Computational Thinking—The New Literacy
Our democracies face a massive challenge today. The battleground for electoral success is based on information that few are equipped to question. A small elite manages our thoughts through knowledge only they possess, to the exclusion of most citizens.
I am talking about the overriding effect of modern data science and more generally computation in our societies. Just a tiny fraction of our populations are educated in directly applying computational thinking to information, arguments and decisions they have to take. Including about government. Including about voting.
Of course this elitist control has occurred before, indeed it is only in recent centuries that it has been dissipated. And there was a key driver of this change: universal education in reading.
Very few members of society used to be able to access any knowledge directly. They had to rely on religious leaders, aristocrats and a few others to hold the majority of information and transmit it as they pleased. They themselves couldn’t check it out.
In effect this disenfranchised them—unable to verify almost anything put to them—even if they notationally did have some say in their governance.
There are eerie parallels with today’s data science. By failing to know how to question computational results that produce it, unable to reason through data science and pull the information to check out themselves, most of the population are effectively disenfranchised from decision-making on their governance.
This is not the preserve of one political party or ideology. But its pervasiveness is causing growing rifts in our societies as there is little common understanding of the data science that in effect controls most people’s life. A computational elite is powerful in controlling our destiny just as the literate elite were a few centuries ago.
Of course not all the elite are badly intentioned; far from it. But the situation is far more precarious because so much power has been effectively concentrated in so few hands, with the ability of the disingenuous to misuse it.
We have already ended up with a computationally driven banking crisis and data science driven incredulity in recent politics. Now there’s little belief in any expert because there’s no educational basis for most to distinguish good from bad computational arguments. Predictions passed off as having the power of computation and quantification without any of the logic or reality. People have been gamed by a few of the computational elite who want to keep their power by reducing others’ access to it.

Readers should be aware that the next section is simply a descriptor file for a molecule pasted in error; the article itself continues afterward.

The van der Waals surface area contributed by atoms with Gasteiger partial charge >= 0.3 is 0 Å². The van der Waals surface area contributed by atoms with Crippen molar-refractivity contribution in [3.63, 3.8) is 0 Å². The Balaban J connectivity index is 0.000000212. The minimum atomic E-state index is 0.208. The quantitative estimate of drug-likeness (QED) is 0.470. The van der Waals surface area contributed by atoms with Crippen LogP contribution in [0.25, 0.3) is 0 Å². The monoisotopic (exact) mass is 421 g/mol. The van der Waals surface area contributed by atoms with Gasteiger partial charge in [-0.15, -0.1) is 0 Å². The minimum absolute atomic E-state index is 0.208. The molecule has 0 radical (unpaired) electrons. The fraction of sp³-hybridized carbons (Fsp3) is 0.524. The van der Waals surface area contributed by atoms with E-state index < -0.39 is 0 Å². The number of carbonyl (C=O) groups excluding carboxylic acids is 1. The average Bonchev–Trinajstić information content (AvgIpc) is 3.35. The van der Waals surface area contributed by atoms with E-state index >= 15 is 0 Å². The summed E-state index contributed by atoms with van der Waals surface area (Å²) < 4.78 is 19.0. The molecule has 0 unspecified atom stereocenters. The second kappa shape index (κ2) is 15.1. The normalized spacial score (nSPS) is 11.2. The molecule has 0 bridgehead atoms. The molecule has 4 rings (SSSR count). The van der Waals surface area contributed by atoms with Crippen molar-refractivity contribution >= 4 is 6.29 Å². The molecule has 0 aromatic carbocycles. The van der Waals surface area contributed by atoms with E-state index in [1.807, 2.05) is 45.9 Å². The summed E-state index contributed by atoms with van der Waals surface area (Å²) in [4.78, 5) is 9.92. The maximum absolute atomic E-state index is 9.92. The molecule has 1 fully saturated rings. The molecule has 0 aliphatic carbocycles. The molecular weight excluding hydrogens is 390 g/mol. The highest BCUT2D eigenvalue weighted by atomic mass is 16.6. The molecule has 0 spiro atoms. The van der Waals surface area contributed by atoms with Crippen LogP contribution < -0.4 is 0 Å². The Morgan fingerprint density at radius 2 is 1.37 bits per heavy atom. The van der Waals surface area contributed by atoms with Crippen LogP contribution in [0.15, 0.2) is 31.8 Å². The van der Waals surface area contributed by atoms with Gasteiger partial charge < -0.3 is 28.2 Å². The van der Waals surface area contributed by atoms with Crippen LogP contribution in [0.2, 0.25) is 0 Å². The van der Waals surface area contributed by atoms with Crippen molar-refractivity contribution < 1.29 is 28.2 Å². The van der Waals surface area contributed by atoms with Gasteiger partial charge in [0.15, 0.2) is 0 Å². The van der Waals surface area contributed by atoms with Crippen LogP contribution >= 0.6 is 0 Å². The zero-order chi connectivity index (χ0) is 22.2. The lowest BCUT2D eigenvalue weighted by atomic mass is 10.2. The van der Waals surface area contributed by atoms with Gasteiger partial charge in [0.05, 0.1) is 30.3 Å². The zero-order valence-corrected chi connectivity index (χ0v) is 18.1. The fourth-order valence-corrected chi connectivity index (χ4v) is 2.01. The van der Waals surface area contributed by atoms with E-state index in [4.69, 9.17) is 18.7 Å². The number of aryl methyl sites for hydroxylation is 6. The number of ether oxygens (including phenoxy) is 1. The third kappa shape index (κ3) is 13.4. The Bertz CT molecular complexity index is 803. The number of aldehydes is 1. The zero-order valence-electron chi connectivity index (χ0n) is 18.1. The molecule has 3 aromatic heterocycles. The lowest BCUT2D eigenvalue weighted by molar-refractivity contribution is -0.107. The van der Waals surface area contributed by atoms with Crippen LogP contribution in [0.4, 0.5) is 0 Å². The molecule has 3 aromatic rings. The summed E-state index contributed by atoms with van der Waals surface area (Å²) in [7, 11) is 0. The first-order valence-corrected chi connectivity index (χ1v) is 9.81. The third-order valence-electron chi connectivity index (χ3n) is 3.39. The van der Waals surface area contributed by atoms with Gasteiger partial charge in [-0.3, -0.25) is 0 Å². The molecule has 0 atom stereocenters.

Without urgent, major intervention we may end up entering a new pre-Enlightenment era where hocus-pocus trumps logical thought because there’s asymmetry of key knowledge for decision-making and relevant thinking—this time computational thinking. A huge amount of data is available, and computing power, to everyone, but only a few know how to get power from its use.
When a few have all the unfettered power of decision-making with little or no control from everyone else’s understanding, people are sooner-or-later mislead. Increasingly boldly misled. The lack of computational understanding in our societies may already have set going serious national security consequences.
What intervention should occur? The imposition of universal computational thinking education. Education that covers modern data science—not just its calculation but cause and correlation, risk and future expectations, how to be sceptical of data, how to reason computationally—centrally integrating not yesterday’s modern technology of paper and pencil but today’s of computers.
Maths education, stuck in a pre-computer era, isn’t remotely achieving this except for a small elite who’ve studied it to a higher level. Yet it is today’s only core computational school subject.
I have long argued for such a change in core subject. What I haven’t appreciated until recently is the urgency. Not just an urgency for better jobs, more life enrichment but of enfranchisement. Of social cohesion. Of security.